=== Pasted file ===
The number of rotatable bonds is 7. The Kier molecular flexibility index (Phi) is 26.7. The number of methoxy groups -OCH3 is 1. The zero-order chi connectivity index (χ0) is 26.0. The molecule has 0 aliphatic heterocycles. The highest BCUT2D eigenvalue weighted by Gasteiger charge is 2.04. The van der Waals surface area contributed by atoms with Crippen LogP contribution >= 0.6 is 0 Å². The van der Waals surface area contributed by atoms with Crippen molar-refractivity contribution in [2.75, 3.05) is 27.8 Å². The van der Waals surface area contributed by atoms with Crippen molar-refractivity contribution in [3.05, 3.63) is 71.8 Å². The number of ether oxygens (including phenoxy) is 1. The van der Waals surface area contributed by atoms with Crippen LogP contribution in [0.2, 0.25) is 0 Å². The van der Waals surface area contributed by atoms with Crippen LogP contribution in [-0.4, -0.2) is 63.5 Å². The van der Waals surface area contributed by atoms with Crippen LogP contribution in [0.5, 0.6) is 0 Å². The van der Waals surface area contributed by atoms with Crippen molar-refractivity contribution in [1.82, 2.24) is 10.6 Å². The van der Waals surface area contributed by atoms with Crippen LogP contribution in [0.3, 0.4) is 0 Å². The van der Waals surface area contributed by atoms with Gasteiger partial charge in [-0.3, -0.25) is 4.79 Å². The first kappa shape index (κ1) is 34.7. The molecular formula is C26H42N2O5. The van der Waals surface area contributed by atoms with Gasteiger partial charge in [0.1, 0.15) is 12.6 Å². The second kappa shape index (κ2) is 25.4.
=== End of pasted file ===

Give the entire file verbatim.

The number of rotatable bonds is 7. The Kier molecular flexibility index (Phi) is 26.7. The number of methoxy groups -OCH3 is 1. The zero-order chi connectivity index (χ0) is 26.0. The molecule has 0 aliphatic heterocycles. The highest BCUT2D eigenvalue weighted by Gasteiger charge is 2.04. The van der Waals surface area contributed by atoms with Crippen LogP contribution >= 0.6 is 0 Å². The van der Waals surface area contributed by atoms with Crippen molar-refractivity contribution in [2.75, 3.05) is 27.8 Å². The van der Waals surface area contributed by atoms with Crippen molar-refractivity contribution in [3.05, 3.63) is 71.8 Å². The number of ether oxygens (including phenoxy) is 1. The van der Waals surface area contributed by atoms with Crippen LogP contribution in [0.2, 0.25) is 0 Å². The van der Waals surface area contributed by atoms with Crippen LogP contribution in [-0.4, -0.2) is 63.5 Å². The van der Waals surface area contributed by atoms with Crippen LogP contribution in [0.5, 0.6) is 0 Å². The van der Waals surface area contributed by atoms with Crippen molar-refractivity contribution in [1.82, 2.24) is 10.6 Å². The van der Waals surface area contributed by atoms with Crippen LogP contribution in [0.3, 0.4) is 0 Å². The van der Waals surface area contributed by atoms with Gasteiger partial charge in [-0.3, -0.25) is 4.79 Å². The first kappa shape index (κ1) is 34.7. The molecular formula is C26H42N2O5. The van der Waals surface area contributed by atoms with Gasteiger partial charge in [0.1, 0.15) is 12.6 Å². The second kappa shape index (κ2) is 25.4.